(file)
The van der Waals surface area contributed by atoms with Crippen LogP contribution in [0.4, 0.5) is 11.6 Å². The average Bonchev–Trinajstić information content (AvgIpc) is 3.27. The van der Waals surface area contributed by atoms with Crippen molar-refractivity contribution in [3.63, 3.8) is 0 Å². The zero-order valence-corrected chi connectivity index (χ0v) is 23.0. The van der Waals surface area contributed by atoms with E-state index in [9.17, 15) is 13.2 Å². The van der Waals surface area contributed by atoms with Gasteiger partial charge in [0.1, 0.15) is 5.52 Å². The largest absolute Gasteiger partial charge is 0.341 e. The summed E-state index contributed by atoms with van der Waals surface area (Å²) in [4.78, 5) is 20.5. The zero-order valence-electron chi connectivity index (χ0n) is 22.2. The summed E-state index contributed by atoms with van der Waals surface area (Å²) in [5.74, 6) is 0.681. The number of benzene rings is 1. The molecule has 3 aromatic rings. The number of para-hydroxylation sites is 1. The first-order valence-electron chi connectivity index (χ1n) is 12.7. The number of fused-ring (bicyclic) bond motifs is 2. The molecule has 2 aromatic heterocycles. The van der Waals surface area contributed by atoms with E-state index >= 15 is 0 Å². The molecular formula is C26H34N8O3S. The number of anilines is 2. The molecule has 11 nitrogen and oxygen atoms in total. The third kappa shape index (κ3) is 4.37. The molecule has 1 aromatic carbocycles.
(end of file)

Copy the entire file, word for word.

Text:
The van der Waals surface area contributed by atoms with Crippen LogP contribution in [0.4, 0.5) is 11.6 Å². The average Bonchev–Trinajstić information content (AvgIpc) is 3.27. The van der Waals surface area contributed by atoms with Crippen molar-refractivity contribution in [3.63, 3.8) is 0 Å². The zero-order valence-corrected chi connectivity index (χ0v) is 23.0. The van der Waals surface area contributed by atoms with E-state index in [9.17, 15) is 13.2 Å². The van der Waals surface area contributed by atoms with Gasteiger partial charge in [0.1, 0.15) is 5.52 Å². The largest absolute Gasteiger partial charge is 0.341 e. The summed E-state index contributed by atoms with van der Waals surface area (Å²) in [4.78, 5) is 20.5. The zero-order valence-electron chi connectivity index (χ0n) is 22.2. The summed E-state index contributed by atoms with van der Waals surface area (Å²) in [5.74, 6) is 0.681. The number of benzene rings is 1. The molecule has 3 aromatic rings. The number of para-hydroxylation sites is 1. The first-order valence-electron chi connectivity index (χ1n) is 12.7. The number of fused-ring (bicyclic) bond motifs is 2. The molecule has 2 aromatic heterocycles. The van der Waals surface area contributed by atoms with E-state index >= 15 is 0 Å². The molecular formula is C26H34N8O3S. The number of anilines is 2. The molecule has 11 nitrogen and oxygen atoms in total. The third kappa shape index (κ3) is 4.37. The molecule has 1 aromatic carbocycles.